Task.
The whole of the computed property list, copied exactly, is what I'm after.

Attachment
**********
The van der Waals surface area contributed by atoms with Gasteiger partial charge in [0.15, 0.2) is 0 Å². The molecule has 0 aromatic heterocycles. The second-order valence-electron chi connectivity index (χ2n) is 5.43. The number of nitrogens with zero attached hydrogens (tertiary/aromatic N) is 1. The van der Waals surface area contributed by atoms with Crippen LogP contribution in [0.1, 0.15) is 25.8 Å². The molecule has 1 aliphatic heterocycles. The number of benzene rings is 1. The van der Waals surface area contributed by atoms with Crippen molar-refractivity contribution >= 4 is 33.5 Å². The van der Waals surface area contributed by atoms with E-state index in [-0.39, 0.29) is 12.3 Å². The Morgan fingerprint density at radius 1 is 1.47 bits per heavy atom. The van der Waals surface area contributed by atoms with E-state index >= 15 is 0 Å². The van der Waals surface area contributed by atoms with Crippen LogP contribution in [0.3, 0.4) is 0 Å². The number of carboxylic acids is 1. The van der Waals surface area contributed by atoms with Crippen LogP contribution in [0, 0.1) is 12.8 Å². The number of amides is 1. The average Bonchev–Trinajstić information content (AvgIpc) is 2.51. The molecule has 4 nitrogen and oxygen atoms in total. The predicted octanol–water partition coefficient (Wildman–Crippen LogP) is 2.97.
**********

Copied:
The van der Waals surface area contributed by atoms with Gasteiger partial charge in [0.15, 0.2) is 0 Å². The molecule has 0 aromatic heterocycles. The second-order valence-electron chi connectivity index (χ2n) is 5.43. The number of nitrogens with zero attached hydrogens (tertiary/aromatic N) is 1. The van der Waals surface area contributed by atoms with Crippen LogP contribution in [0.1, 0.15) is 25.8 Å². The molecule has 1 aliphatic heterocycles. The number of benzene rings is 1. The van der Waals surface area contributed by atoms with Crippen molar-refractivity contribution >= 4 is 33.5 Å². The van der Waals surface area contributed by atoms with E-state index in [-0.39, 0.29) is 12.3 Å². The Morgan fingerprint density at radius 1 is 1.47 bits per heavy atom. The van der Waals surface area contributed by atoms with E-state index >= 15 is 0 Å². The van der Waals surface area contributed by atoms with Crippen LogP contribution in [0.3, 0.4) is 0 Å². The number of carboxylic acids is 1. The van der Waals surface area contributed by atoms with Crippen LogP contribution in [0, 0.1) is 12.8 Å². The number of amides is 1. The average Bonchev–Trinajstić information content (AvgIpc) is 2.51. The molecule has 4 nitrogen and oxygen atoms in total. The predicted octanol–water partition coefficient (Wildman–Crippen LogP) is 2.97.